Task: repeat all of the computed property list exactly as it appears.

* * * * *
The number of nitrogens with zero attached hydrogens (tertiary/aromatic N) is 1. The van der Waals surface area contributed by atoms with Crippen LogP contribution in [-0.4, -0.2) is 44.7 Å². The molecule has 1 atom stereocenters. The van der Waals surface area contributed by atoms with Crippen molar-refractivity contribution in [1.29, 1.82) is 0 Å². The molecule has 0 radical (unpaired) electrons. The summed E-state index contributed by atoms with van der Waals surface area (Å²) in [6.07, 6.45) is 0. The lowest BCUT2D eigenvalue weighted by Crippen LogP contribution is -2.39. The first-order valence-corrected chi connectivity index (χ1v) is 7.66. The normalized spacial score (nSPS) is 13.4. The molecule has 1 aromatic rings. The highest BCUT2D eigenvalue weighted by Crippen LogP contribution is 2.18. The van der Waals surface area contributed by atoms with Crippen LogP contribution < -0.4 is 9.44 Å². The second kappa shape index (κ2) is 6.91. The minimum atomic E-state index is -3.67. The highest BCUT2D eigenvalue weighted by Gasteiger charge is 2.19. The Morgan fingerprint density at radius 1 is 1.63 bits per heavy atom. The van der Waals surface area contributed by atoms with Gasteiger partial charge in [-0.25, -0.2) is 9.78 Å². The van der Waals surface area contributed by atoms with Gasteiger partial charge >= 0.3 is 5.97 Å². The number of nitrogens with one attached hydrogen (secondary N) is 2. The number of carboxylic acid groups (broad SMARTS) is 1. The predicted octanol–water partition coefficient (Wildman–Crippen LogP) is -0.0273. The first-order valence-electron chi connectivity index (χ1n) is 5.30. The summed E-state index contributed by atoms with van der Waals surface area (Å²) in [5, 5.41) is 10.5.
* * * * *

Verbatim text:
The number of nitrogens with zero attached hydrogens (tertiary/aromatic N) is 1. The van der Waals surface area contributed by atoms with Crippen LogP contribution in [-0.4, -0.2) is 44.7 Å². The molecule has 1 atom stereocenters. The van der Waals surface area contributed by atoms with Crippen molar-refractivity contribution in [1.29, 1.82) is 0 Å². The molecule has 0 radical (unpaired) electrons. The summed E-state index contributed by atoms with van der Waals surface area (Å²) in [6.07, 6.45) is 0. The lowest BCUT2D eigenvalue weighted by Crippen LogP contribution is -2.39. The first-order valence-corrected chi connectivity index (χ1v) is 7.66. The normalized spacial score (nSPS) is 13.4. The molecule has 1 aromatic rings. The highest BCUT2D eigenvalue weighted by Crippen LogP contribution is 2.18. The van der Waals surface area contributed by atoms with Crippen LogP contribution < -0.4 is 9.44 Å². The second kappa shape index (κ2) is 6.91. The minimum atomic E-state index is -3.67. The highest BCUT2D eigenvalue weighted by Gasteiger charge is 2.19. The Morgan fingerprint density at radius 1 is 1.63 bits per heavy atom. The van der Waals surface area contributed by atoms with Gasteiger partial charge in [-0.25, -0.2) is 9.78 Å². The van der Waals surface area contributed by atoms with Gasteiger partial charge >= 0.3 is 5.97 Å². The number of nitrogens with one attached hydrogen (secondary N) is 2. The number of carboxylic acid groups (broad SMARTS) is 1. The predicted octanol–water partition coefficient (Wildman–Crippen LogP) is -0.0273. The first-order valence-electron chi connectivity index (χ1n) is 5.30. The summed E-state index contributed by atoms with van der Waals surface area (Å²) in [5, 5.41) is 10.5.